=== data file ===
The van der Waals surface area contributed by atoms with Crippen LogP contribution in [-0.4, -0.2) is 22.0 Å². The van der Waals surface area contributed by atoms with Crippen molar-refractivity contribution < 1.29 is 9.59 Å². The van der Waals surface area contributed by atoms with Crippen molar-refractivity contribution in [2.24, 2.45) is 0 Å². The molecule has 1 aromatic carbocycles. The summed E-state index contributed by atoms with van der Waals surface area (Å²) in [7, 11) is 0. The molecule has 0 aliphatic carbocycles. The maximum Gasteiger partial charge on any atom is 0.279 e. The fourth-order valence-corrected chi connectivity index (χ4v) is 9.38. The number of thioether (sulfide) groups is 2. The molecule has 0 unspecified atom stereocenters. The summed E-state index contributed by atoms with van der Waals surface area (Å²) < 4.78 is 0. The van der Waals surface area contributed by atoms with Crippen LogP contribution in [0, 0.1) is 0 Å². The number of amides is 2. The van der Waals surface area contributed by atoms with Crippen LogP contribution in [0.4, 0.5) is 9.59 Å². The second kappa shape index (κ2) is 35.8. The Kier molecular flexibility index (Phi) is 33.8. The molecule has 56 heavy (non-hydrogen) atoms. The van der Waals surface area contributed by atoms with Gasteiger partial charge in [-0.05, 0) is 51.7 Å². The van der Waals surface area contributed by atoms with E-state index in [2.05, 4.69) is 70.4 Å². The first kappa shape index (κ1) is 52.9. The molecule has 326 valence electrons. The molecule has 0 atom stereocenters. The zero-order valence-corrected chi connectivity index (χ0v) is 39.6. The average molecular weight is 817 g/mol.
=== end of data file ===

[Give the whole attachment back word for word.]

The van der Waals surface area contributed by atoms with Crippen LogP contribution in [-0.4, -0.2) is 22.0 Å². The van der Waals surface area contributed by atoms with Crippen molar-refractivity contribution < 1.29 is 9.59 Å². The van der Waals surface area contributed by atoms with Crippen molar-refractivity contribution in [2.24, 2.45) is 0 Å². The molecule has 1 aromatic carbocycles. The summed E-state index contributed by atoms with van der Waals surface area (Å²) in [7, 11) is 0. The molecule has 0 aliphatic carbocycles. The maximum Gasteiger partial charge on any atom is 0.279 e. The fourth-order valence-corrected chi connectivity index (χ4v) is 9.38. The number of thioether (sulfide) groups is 2. The molecule has 0 unspecified atom stereocenters. The summed E-state index contributed by atoms with van der Waals surface area (Å²) < 4.78 is 0. The van der Waals surface area contributed by atoms with Crippen LogP contribution in [0, 0.1) is 0 Å². The number of amides is 2. The van der Waals surface area contributed by atoms with Crippen LogP contribution in [0.4, 0.5) is 9.59 Å². The second kappa shape index (κ2) is 35.8. The Kier molecular flexibility index (Phi) is 33.8. The molecule has 56 heavy (non-hydrogen) atoms. The van der Waals surface area contributed by atoms with Gasteiger partial charge in [-0.05, 0) is 51.7 Å². The van der Waals surface area contributed by atoms with E-state index in [2.05, 4.69) is 70.4 Å². The first kappa shape index (κ1) is 52.9. The molecule has 326 valence electrons. The molecule has 0 atom stereocenters. The zero-order valence-corrected chi connectivity index (χ0v) is 39.6. The average molecular weight is 817 g/mol.